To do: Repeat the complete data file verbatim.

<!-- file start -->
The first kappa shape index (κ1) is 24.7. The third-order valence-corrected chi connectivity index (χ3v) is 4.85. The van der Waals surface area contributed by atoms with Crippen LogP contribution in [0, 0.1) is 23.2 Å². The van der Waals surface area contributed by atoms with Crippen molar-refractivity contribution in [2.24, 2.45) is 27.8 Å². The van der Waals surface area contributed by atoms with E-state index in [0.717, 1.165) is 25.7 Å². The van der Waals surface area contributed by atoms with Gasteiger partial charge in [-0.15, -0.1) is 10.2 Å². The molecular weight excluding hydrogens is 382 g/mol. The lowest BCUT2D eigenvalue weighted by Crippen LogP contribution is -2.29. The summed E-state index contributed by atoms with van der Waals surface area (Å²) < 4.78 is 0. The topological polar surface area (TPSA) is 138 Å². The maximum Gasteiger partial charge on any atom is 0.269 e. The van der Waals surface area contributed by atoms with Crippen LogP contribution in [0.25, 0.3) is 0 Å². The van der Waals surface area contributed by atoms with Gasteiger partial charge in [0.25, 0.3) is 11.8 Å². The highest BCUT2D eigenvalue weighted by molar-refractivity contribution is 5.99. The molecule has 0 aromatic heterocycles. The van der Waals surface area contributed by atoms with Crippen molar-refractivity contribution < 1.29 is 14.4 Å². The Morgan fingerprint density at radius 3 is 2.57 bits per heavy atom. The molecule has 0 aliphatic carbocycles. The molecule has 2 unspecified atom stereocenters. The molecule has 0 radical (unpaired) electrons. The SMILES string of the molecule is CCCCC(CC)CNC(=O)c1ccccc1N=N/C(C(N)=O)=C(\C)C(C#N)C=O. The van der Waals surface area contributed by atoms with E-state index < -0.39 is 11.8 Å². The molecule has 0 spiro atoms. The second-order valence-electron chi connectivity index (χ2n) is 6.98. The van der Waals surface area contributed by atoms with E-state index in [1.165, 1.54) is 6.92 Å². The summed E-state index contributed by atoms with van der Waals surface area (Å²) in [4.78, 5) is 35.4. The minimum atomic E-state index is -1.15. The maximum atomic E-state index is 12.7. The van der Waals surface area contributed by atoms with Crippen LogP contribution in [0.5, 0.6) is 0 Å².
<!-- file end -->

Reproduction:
The first kappa shape index (κ1) is 24.7. The third-order valence-corrected chi connectivity index (χ3v) is 4.85. The van der Waals surface area contributed by atoms with Crippen LogP contribution in [0, 0.1) is 23.2 Å². The van der Waals surface area contributed by atoms with Crippen molar-refractivity contribution in [2.24, 2.45) is 27.8 Å². The van der Waals surface area contributed by atoms with E-state index in [0.717, 1.165) is 25.7 Å². The van der Waals surface area contributed by atoms with Gasteiger partial charge in [-0.15, -0.1) is 10.2 Å². The molecular weight excluding hydrogens is 382 g/mol. The lowest BCUT2D eigenvalue weighted by Crippen LogP contribution is -2.29. The summed E-state index contributed by atoms with van der Waals surface area (Å²) < 4.78 is 0. The topological polar surface area (TPSA) is 138 Å². The maximum Gasteiger partial charge on any atom is 0.269 e. The van der Waals surface area contributed by atoms with Crippen LogP contribution in [0.25, 0.3) is 0 Å². The van der Waals surface area contributed by atoms with Gasteiger partial charge in [0.25, 0.3) is 11.8 Å². The highest BCUT2D eigenvalue weighted by molar-refractivity contribution is 5.99. The molecule has 0 aromatic heterocycles. The van der Waals surface area contributed by atoms with Crippen molar-refractivity contribution < 1.29 is 14.4 Å². The Morgan fingerprint density at radius 3 is 2.57 bits per heavy atom. The molecule has 0 aliphatic carbocycles. The molecule has 2 unspecified atom stereocenters. The molecule has 0 radical (unpaired) electrons. The SMILES string of the molecule is CCCCC(CC)CNC(=O)c1ccccc1N=N/C(C(N)=O)=C(\C)C(C#N)C=O. The van der Waals surface area contributed by atoms with E-state index < -0.39 is 11.8 Å². The molecule has 0 spiro atoms. The second-order valence-electron chi connectivity index (χ2n) is 6.98. The van der Waals surface area contributed by atoms with E-state index in [1.165, 1.54) is 6.92 Å². The summed E-state index contributed by atoms with van der Waals surface area (Å²) in [4.78, 5) is 35.4. The minimum atomic E-state index is -1.15. The maximum atomic E-state index is 12.7. The van der Waals surface area contributed by atoms with Crippen LogP contribution in [0.5, 0.6) is 0 Å².